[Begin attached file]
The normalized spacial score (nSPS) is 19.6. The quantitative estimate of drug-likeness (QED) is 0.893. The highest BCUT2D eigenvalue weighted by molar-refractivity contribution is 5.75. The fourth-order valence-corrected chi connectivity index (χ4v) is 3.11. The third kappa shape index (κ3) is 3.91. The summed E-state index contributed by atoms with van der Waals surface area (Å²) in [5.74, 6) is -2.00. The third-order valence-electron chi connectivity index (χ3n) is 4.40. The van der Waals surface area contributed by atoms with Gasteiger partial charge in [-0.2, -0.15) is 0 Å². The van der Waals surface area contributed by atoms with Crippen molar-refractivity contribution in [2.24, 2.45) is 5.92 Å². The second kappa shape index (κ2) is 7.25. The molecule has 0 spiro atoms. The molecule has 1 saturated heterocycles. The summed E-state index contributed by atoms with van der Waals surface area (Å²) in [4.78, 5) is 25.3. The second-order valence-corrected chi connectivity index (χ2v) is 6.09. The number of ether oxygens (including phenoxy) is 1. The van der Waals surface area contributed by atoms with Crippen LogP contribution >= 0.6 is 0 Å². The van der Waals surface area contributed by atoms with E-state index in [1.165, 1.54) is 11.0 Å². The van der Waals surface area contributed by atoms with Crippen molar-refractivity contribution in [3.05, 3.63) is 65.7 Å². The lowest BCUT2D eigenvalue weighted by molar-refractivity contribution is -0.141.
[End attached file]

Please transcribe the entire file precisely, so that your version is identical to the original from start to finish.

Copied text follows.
The normalized spacial score (nSPS) is 19.6. The quantitative estimate of drug-likeness (QED) is 0.893. The highest BCUT2D eigenvalue weighted by molar-refractivity contribution is 5.75. The fourth-order valence-corrected chi connectivity index (χ4v) is 3.11. The third kappa shape index (κ3) is 3.91. The summed E-state index contributed by atoms with van der Waals surface area (Å²) in [5.74, 6) is -2.00. The third-order valence-electron chi connectivity index (χ3n) is 4.40. The van der Waals surface area contributed by atoms with Gasteiger partial charge in [-0.2, -0.15) is 0 Å². The van der Waals surface area contributed by atoms with Crippen molar-refractivity contribution in [2.24, 2.45) is 5.92 Å². The second kappa shape index (κ2) is 7.25. The molecule has 0 spiro atoms. The molecule has 1 saturated heterocycles. The summed E-state index contributed by atoms with van der Waals surface area (Å²) in [4.78, 5) is 25.3. The second-order valence-corrected chi connectivity index (χ2v) is 6.09. The number of ether oxygens (including phenoxy) is 1. The van der Waals surface area contributed by atoms with Crippen LogP contribution >= 0.6 is 0 Å². The van der Waals surface area contributed by atoms with E-state index in [1.165, 1.54) is 11.0 Å². The van der Waals surface area contributed by atoms with Crippen molar-refractivity contribution in [3.05, 3.63) is 65.7 Å². The lowest BCUT2D eigenvalue weighted by molar-refractivity contribution is -0.141.